Article Title

Intrareader variability in mammographic diagnostic and perceptual performance amongst experienced radiologists in Australia


Introduction: The purpose of this study was, for a group of experienced radiologists, to identify the magnitude of and statistical significance of intrareader variability in mammographic diagnostic performance or cancer diagnosis and mammographic perceptual performance or microcalcification detection.

Methods: Eight radiologist readers (8–30 years experience in radiology, five current BreastScreen readers) read a set of 100 digital mammograms on two separate reads with random case orders. Twenty-three of the 100 had proven malignancies, and 52 of the 100 had confirmed microcalcifications. The same mammograms were presented for both reads. The radiologists were requested to clear or call back cases and to indicate if any benign and malignant microcalcifications were present on the mammograms. Reading conditions were standardised.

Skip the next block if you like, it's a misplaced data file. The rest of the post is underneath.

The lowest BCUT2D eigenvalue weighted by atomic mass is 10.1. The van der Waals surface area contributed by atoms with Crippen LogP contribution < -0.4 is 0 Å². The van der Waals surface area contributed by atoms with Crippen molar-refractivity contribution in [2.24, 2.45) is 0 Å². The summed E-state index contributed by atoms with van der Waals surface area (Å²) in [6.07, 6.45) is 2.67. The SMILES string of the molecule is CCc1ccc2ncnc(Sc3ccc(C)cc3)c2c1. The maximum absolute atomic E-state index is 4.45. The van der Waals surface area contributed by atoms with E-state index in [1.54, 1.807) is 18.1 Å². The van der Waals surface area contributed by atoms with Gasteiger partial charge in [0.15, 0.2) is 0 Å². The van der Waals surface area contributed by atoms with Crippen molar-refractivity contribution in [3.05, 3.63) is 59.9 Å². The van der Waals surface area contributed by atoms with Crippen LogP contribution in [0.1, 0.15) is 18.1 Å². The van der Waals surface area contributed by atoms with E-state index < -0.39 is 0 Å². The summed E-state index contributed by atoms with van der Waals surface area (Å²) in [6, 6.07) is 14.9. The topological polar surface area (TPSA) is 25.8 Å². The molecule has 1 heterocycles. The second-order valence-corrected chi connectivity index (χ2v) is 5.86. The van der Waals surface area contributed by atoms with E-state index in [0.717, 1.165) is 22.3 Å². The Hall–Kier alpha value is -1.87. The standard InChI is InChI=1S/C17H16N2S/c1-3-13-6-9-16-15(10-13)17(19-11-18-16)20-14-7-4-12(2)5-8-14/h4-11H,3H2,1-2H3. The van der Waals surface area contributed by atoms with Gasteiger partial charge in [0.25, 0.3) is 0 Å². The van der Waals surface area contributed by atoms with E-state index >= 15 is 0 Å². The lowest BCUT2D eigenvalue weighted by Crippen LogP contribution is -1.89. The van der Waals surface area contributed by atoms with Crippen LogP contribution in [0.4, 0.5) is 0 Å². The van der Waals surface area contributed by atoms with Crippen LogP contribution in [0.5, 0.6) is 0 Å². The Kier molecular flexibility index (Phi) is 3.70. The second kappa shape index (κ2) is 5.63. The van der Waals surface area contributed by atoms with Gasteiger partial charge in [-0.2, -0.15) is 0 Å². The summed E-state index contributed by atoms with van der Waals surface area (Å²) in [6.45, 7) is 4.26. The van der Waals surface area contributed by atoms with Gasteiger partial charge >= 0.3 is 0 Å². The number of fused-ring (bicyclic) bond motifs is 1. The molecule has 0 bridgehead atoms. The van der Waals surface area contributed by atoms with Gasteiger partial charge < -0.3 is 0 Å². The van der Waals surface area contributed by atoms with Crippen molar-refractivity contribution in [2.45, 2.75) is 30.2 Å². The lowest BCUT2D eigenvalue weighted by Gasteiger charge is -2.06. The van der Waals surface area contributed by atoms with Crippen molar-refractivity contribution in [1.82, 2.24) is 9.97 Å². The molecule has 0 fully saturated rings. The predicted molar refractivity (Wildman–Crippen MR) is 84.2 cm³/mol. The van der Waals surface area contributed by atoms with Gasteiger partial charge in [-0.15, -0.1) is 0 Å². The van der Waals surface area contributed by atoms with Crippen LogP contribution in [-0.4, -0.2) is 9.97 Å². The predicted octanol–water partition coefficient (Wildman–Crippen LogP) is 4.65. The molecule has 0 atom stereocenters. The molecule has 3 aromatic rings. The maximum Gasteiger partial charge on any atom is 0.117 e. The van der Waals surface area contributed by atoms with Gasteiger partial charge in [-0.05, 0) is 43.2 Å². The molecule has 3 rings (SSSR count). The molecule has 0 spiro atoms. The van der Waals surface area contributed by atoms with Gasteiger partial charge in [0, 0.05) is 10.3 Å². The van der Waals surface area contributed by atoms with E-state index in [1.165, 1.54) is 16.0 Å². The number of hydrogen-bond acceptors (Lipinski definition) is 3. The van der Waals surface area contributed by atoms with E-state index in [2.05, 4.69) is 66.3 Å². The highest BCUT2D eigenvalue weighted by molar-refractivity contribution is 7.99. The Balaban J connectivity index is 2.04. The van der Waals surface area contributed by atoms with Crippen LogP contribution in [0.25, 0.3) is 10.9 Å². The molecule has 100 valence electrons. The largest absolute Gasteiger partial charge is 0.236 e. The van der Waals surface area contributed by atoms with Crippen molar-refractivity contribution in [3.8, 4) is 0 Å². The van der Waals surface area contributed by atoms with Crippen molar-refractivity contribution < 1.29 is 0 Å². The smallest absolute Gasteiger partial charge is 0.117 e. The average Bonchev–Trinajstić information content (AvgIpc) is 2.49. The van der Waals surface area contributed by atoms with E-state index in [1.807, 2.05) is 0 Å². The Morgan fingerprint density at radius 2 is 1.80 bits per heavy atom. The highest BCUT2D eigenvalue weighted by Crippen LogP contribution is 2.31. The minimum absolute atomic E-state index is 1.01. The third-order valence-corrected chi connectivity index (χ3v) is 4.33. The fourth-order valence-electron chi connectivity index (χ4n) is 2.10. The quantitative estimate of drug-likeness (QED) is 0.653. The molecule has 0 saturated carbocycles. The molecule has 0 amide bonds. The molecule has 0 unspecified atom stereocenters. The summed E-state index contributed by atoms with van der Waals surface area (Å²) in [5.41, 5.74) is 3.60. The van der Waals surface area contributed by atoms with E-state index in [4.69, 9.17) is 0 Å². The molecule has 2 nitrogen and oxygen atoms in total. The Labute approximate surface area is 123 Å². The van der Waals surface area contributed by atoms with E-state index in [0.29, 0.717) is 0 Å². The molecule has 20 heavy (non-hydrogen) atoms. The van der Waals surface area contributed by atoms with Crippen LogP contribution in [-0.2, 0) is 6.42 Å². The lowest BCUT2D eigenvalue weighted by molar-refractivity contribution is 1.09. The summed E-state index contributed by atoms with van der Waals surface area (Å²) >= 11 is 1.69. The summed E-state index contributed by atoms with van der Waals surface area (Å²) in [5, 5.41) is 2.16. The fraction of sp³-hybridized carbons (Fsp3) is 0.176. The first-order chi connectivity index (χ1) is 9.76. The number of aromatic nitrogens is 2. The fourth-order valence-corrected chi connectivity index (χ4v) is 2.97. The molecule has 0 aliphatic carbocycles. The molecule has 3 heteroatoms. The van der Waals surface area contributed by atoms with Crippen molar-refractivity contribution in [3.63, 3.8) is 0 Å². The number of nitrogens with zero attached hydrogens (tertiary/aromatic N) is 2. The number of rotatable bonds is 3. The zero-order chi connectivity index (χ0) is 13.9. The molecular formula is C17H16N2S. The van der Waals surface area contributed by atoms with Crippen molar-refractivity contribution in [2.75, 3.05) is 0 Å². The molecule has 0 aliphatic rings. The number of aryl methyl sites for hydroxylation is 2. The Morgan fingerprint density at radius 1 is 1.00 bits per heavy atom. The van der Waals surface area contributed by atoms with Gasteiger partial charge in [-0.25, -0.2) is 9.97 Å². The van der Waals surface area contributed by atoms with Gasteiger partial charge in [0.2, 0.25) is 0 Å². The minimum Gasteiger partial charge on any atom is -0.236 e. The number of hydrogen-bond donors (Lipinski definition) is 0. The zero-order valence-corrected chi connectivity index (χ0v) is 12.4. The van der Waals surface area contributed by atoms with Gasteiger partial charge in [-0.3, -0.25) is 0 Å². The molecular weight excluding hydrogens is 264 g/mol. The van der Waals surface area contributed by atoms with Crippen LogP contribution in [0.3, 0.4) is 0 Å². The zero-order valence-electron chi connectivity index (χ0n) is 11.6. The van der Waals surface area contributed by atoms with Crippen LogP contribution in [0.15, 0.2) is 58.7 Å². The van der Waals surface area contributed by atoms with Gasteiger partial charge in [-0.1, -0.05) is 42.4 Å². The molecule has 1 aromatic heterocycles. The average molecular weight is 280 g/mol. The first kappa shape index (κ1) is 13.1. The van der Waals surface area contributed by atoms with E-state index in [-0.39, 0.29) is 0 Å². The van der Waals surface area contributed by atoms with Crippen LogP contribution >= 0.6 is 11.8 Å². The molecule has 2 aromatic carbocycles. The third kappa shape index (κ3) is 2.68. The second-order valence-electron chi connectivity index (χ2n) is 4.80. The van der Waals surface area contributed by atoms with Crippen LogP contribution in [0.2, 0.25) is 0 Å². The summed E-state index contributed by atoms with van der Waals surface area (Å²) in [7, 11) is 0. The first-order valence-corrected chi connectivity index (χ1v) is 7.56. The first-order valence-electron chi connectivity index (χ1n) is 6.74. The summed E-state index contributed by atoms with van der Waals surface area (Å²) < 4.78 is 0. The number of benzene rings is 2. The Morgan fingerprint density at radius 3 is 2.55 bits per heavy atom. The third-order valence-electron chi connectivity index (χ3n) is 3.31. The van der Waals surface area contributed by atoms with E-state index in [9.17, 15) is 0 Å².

Results: Intrareader variability in accuracy was demonstrated to be between 0% and 6% for the diagnostic task of breast cancer diagnosis and between 0% and 16% for the perceptual task of microcalcification detection. Intrareader agreement in the group of readers was high; between 75% and 93% (κ = 0.36–0.72) for cancer diagnosis and between 77.5% and 93% (κ = 0.17–0.77) for microcalcification detection. There was no correlation between reader's experience in radiology or being a BreastScreen reader and level of intrareader variability in cancer diagnosis and microcalcification detection.

Conclusion: There exists intrareader variability in diagnostic and perceptual performance. Despite this variability, intrareader agreement remains high.



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